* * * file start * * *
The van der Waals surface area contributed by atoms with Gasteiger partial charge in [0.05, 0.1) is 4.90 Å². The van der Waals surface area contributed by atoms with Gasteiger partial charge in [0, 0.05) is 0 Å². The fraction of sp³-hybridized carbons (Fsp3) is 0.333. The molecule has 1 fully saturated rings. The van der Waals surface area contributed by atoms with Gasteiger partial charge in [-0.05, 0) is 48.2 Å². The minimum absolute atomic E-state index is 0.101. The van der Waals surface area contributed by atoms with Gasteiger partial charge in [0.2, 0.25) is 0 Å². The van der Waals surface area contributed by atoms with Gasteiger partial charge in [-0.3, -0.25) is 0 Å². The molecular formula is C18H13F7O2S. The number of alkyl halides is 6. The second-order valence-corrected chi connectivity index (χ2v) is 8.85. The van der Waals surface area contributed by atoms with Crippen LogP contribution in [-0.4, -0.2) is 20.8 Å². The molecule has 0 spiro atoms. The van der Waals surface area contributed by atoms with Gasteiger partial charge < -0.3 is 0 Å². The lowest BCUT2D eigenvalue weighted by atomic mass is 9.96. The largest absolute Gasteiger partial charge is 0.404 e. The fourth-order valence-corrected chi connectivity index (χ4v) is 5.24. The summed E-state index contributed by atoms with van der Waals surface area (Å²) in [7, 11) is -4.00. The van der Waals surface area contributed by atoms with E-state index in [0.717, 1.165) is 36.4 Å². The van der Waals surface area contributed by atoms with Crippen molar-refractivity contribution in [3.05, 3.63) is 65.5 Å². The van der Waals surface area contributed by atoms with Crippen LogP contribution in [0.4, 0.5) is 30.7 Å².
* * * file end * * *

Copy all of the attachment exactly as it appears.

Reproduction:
The van der Waals surface area contributed by atoms with Gasteiger partial charge in [0.05, 0.1) is 4.90 Å². The van der Waals surface area contributed by atoms with Gasteiger partial charge in [0, 0.05) is 0 Å². The fraction of sp³-hybridized carbons (Fsp3) is 0.333. The molecule has 1 fully saturated rings. The van der Waals surface area contributed by atoms with Gasteiger partial charge in [-0.05, 0) is 48.2 Å². The minimum absolute atomic E-state index is 0.101. The van der Waals surface area contributed by atoms with Gasteiger partial charge in [0.2, 0.25) is 0 Å². The van der Waals surface area contributed by atoms with Gasteiger partial charge in [-0.3, -0.25) is 0 Å². The molecular formula is C18H13F7O2S. The number of alkyl halides is 6. The second-order valence-corrected chi connectivity index (χ2v) is 8.85. The van der Waals surface area contributed by atoms with Crippen LogP contribution in [-0.4, -0.2) is 20.8 Å². The molecule has 0 spiro atoms. The van der Waals surface area contributed by atoms with Gasteiger partial charge < -0.3 is 0 Å². The lowest BCUT2D eigenvalue weighted by atomic mass is 9.96. The largest absolute Gasteiger partial charge is 0.404 e. The fourth-order valence-corrected chi connectivity index (χ4v) is 5.24. The summed E-state index contributed by atoms with van der Waals surface area (Å²) in [7, 11) is -4.00. The van der Waals surface area contributed by atoms with E-state index in [0.717, 1.165) is 36.4 Å². The van der Waals surface area contributed by atoms with Crippen molar-refractivity contribution in [3.05, 3.63) is 65.5 Å². The van der Waals surface area contributed by atoms with Crippen LogP contribution in [0.4, 0.5) is 30.7 Å².